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Certain hormonal factors can contribute to recurrent pregnancy loss. In particular, your doctor may check your thyroid function and prolactin levels. Metabolic factors that may be associated with increased risk of miscarriage include polycystic ovarian syndrome (PCOS), mismanaged diabetes and obesity. Luteal phase defects or MTHFR mutations may also relate to RPL, though disagreement about their contribution exists between medical experts.
Antiphospholipid syndrome (APS) is an autoimmune condition that can cause blood clots and is associated with recurrent miscarriage. The impact of other immune factors like antinuclear antibodies (ANA), human leukocyte antigens (HLA), cytokines, or natural killer cells on pregnancy are still widely debated within the medical community.
Uterine issues like congenital anomalies, fibroids and polyps, or adhesions may have no negative impact on pregnancy, but sometimes they can block the opening(s) to Fallopian tubes, hinder implantation, or increase risk of miscarriage. Many of these can be corrected surgically. Other issues such as cervical insufficiency can lead to second term miscarriage, or premature birth.
It is believed the majority of miscarriages are caused by chromosomal abnormalities (genetic issues) of the embryo, or what's called aneuploidy. This could be caused by poor egg or sperm quality, errors in early cell division after fertilization, or something called a "translocation" where one or both parents has all the right genetic material, but some of it is located in the wrong place.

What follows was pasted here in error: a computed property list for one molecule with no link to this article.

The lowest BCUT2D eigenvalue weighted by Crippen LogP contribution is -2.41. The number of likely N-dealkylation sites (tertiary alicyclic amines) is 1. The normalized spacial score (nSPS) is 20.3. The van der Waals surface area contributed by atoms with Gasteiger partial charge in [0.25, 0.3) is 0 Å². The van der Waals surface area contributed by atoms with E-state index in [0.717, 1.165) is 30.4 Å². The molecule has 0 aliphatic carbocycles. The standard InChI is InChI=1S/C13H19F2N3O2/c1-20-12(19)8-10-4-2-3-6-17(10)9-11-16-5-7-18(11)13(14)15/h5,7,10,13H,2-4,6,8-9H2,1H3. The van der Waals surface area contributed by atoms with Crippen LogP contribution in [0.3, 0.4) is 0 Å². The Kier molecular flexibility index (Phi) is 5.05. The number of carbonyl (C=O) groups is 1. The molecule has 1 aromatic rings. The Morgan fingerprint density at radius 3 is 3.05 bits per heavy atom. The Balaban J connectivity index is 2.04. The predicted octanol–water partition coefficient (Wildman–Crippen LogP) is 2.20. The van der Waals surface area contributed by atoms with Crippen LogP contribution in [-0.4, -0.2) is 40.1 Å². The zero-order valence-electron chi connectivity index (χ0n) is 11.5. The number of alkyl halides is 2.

There is evidence that women with recurrent pregnancy loss are at an increased risk of chronic endometritis, an inflammation of the uterine lining. Chronic endometritis can be detected with an endometrial biopsy and is treated with a course of oral antibiotics. While there has been increasing literature on the association between chronic endometritis and miscarriage, a routine endometrial biopsy is not yet part of the standard evaluation for RPL.
Cigarette smoking, alcohol and drug use, and caffeine intake are all associated with increased risk of miscarriage. Medical guidelines state that during pregnancy smoking, alcohol and drug use should stop and caffeine should be limited to less than three cups of coffee per day.
The thyroid is a butterfly shaped gland at the base of your neck and it plays a role in our metabolism. Both hyperthyroidism (having too much thyroid hormone) and hypothyroidism (having too little thyroid hormone) are correlated with increased risk of miscarriage, though hypothyroidism is a more commonly cited factor for RPL.
Doctors test your thyroid function by checking the level of TSH (thyroid stimulating hormone) in your blood. TSH is produced by the pituitary gland. It tells your thyroid to make hormones T3 and T4. If your TSH level is high, it means your pituitary gland is telling your thyroid to make T3 and T4 because you don't have enough (hypothyroidism). If your TSH is low, it means your pituitary gland is telling your thyroid not to make T3 and T4 because you have too much (hyperthyroidism). Your doctor may test the levels of free T3 or T4 in addition to TSH.
The normal TSH range is between 0.5-4.0 mIU/L, but this is for all adults - male and female of all ages - and many fertility doctors believe a TSH below 2.5 mIU/L is ideal for women of childbearing age. A level between 2.5-4.0 mIU/L may be called "sub-clinical hypothyroidism." Sub-clinical and clinical hypothyroidism may be treated by prescribing a hormone replacement medication called levothyroxine.
The American Thyroid Association has great patient resources.